Maximal Actomyosin ATPase Activity and In Vitro Myosin Motility Are Unaltered in Human Mitral Regurgitation Heart Failure
Myofibrillar but not actomyosin ATPase is depressed in failing myocardium from patients with dilated cardiomyopathy. Since there is a similar depression of myofibrillar ATPase in mitral regurgitation myocardium, we investigated whether or not the hydrolytic and mechanical performances of myosin are altered by comparing the maximal actomyosin ATPase activity and the in vitro myosin motility of myocardial myosin from patients with mitral regurgitation heart failure with that of patients with normal ventricular function. The results show that there is no significant difference (P>.05) between nonfailing and failing values for either the maximal actomyosin ATPase activity (0.3 s−1·head−1) or the myosin motility (1 μm/s). These observations suggest that changes, other than in the myosin heavy chain, contribute to the altered myocardial performance in mitral regurgitation myocardium.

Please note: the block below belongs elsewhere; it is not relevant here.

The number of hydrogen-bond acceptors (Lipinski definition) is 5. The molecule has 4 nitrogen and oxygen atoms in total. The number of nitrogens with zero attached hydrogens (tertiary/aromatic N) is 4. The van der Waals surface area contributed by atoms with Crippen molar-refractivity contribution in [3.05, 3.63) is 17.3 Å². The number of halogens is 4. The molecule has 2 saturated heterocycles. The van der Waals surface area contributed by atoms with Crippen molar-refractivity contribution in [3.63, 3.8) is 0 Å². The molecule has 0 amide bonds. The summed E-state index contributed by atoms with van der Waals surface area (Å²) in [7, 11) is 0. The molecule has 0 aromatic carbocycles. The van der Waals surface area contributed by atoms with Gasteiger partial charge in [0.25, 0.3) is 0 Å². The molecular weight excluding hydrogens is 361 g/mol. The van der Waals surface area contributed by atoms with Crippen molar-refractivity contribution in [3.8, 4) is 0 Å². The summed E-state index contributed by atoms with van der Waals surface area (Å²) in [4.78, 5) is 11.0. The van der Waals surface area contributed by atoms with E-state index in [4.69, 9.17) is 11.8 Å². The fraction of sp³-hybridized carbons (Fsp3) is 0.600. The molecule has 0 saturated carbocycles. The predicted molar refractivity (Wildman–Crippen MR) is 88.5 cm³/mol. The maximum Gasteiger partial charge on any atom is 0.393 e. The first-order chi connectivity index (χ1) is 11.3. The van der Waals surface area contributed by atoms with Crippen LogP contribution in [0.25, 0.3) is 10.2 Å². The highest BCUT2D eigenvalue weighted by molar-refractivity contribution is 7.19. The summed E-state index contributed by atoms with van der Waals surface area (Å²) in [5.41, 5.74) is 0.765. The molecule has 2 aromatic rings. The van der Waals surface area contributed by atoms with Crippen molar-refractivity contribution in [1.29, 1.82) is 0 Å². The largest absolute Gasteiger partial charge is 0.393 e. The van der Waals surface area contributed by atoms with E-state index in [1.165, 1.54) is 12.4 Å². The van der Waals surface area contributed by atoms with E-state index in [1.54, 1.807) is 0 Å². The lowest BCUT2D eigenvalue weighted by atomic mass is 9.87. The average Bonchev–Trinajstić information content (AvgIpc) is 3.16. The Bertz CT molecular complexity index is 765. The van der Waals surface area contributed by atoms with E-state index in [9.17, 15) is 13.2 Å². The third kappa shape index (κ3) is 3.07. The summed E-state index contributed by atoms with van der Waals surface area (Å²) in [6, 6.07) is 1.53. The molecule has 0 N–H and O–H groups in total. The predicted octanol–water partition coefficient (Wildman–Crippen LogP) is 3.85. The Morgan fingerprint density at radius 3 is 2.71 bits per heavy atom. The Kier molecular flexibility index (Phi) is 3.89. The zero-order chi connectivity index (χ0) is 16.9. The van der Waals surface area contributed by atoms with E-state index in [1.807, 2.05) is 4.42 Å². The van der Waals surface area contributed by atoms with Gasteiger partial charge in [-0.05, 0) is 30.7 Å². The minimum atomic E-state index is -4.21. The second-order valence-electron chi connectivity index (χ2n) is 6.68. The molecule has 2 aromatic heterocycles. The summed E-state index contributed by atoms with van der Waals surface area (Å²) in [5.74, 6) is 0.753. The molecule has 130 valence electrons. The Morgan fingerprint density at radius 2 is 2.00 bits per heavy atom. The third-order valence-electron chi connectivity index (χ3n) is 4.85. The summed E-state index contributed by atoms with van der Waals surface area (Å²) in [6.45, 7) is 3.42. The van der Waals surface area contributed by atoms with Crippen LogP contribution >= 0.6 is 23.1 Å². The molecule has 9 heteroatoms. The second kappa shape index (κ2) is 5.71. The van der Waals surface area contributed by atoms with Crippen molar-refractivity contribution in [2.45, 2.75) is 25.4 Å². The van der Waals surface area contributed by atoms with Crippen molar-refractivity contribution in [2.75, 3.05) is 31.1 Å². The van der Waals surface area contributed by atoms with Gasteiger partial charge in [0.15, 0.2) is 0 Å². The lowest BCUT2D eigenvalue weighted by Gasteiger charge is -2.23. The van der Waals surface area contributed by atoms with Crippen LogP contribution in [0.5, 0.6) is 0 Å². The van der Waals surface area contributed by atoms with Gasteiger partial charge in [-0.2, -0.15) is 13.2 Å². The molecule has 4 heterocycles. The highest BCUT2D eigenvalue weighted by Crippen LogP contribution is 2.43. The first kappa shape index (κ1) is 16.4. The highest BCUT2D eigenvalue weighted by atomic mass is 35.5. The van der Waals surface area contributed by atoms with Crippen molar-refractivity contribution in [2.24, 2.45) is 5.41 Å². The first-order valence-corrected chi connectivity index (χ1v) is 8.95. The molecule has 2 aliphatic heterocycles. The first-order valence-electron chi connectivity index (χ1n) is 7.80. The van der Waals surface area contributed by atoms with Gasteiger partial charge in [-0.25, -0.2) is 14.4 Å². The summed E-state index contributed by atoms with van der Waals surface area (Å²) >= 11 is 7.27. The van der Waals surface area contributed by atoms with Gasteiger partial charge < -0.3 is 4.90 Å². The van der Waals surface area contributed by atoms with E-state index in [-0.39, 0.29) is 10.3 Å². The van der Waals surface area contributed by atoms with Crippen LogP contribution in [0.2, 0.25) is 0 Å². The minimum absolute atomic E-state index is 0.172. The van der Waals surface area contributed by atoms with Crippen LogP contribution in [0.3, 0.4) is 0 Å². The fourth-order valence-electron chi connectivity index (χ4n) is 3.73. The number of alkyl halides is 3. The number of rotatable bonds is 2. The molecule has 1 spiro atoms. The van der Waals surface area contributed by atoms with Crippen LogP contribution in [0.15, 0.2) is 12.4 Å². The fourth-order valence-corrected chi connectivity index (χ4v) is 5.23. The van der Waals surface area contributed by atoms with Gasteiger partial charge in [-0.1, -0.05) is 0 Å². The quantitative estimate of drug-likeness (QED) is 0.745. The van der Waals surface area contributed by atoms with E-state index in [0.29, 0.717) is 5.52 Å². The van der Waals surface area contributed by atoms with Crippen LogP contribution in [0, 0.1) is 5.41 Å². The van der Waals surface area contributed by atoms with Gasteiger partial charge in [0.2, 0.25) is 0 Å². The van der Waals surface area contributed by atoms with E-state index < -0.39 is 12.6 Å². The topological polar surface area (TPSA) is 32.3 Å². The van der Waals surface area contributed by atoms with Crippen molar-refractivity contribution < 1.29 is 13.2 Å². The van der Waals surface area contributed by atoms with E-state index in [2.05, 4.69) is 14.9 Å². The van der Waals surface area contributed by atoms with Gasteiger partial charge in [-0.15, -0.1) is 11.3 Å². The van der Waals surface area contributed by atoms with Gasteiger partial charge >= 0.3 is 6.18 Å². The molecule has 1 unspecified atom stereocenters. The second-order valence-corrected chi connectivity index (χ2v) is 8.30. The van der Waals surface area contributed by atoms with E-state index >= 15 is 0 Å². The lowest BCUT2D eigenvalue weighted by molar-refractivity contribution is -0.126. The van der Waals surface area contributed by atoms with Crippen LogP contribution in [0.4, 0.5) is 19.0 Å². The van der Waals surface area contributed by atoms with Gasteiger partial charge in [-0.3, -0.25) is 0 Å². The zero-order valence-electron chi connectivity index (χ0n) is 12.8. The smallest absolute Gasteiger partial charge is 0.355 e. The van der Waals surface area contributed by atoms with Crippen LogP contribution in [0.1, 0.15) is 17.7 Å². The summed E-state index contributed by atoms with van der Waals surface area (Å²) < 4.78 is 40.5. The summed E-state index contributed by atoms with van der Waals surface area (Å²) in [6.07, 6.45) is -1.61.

Heart failure is a deadly syndrome with a high rate of morbidity and mortality. Patients with severe MR have abnormal LV function, with in vivo maximum velocity of circumferential fiber shortening being decreased by ≈40% in the presence of normal wall stress.1 2 Although depressed excitation-contraction coupling may contribute to this defect,3 4 crossbridge function is also altered with a 50% reduction in myofibrillar Ca2+-activated ATPase activity.5 6 In addition, we have previously shown that the crossbridge force-time integral during the isometric twitch is increased by 90% in MR myocardium compared with nonfailing myocardium.3 Similar myocardial and crossbridge abnormalities are seen in end-stage failure in DCM.7 These findings of altered crossbridge function may relate to changes in the myosin heavy chain,8 the myosin light chains,9 10 11 or the actin filament regulatory proteins.12 13 Although Ca2+-activated myofibrillar ATPase is depressed to 70% of control values in DCM and heart failure secondary to hypertensive heart disease (pressure overload),5 6 12 14 15 16 17 Ca2+–myosin ATPase is not different from normal.6 16 This finding suggests that unlike small animals, the human myocardium responds to stress by altering the interaction between myosin and the thin filament without recourse to changes in the intrinsic enzymatic activity of myosin. The actomyosin ATPase activity of purified myosin from human MR failing myocardium has not been measured. Hence, the objective of the present study was to fill this gap and to investigate further whether, in the absence of altered myosin ATPase activity, there may still be an alteration in motion-producing ability in MR myosin.